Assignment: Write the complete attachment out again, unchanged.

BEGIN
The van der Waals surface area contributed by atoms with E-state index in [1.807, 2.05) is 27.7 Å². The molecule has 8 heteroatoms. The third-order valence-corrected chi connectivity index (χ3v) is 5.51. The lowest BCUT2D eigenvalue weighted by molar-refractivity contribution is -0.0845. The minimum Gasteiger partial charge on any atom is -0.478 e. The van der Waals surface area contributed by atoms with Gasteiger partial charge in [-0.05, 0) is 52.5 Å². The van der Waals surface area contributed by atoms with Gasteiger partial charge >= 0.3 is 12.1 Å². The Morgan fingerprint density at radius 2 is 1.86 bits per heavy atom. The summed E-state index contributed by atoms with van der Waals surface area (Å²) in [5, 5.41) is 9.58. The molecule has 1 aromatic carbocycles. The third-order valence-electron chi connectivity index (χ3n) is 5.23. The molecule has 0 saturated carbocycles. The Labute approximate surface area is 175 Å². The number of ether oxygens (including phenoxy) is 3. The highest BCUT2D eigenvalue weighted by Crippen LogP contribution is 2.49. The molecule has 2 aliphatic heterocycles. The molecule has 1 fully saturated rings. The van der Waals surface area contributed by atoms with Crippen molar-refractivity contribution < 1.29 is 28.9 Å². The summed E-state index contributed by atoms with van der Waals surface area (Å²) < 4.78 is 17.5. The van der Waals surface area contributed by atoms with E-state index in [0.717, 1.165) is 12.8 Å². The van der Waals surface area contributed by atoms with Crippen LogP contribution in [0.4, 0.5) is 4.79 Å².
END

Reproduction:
The van der Waals surface area contributed by atoms with E-state index in [1.807, 2.05) is 27.7 Å². The molecule has 8 heteroatoms. The third-order valence-corrected chi connectivity index (χ3v) is 5.51. The lowest BCUT2D eigenvalue weighted by molar-refractivity contribution is -0.0845. The minimum Gasteiger partial charge on any atom is -0.478 e. The van der Waals surface area contributed by atoms with Gasteiger partial charge in [-0.05, 0) is 52.5 Å². The van der Waals surface area contributed by atoms with Gasteiger partial charge >= 0.3 is 12.1 Å². The Morgan fingerprint density at radius 2 is 1.86 bits per heavy atom. The summed E-state index contributed by atoms with van der Waals surface area (Å²) in [5, 5.41) is 9.58. The molecule has 1 aromatic carbocycles. The third-order valence-electron chi connectivity index (χ3n) is 5.23. The molecule has 0 saturated carbocycles. The Labute approximate surface area is 175 Å². The number of ether oxygens (including phenoxy) is 3. The highest BCUT2D eigenvalue weighted by Crippen LogP contribution is 2.49. The molecule has 2 aliphatic heterocycles. The molecule has 1 fully saturated rings. The van der Waals surface area contributed by atoms with Crippen molar-refractivity contribution < 1.29 is 28.9 Å². The summed E-state index contributed by atoms with van der Waals surface area (Å²) < 4.78 is 17.5. The van der Waals surface area contributed by atoms with E-state index in [0.717, 1.165) is 12.8 Å². The van der Waals surface area contributed by atoms with Crippen LogP contribution in [0.4, 0.5) is 4.79 Å².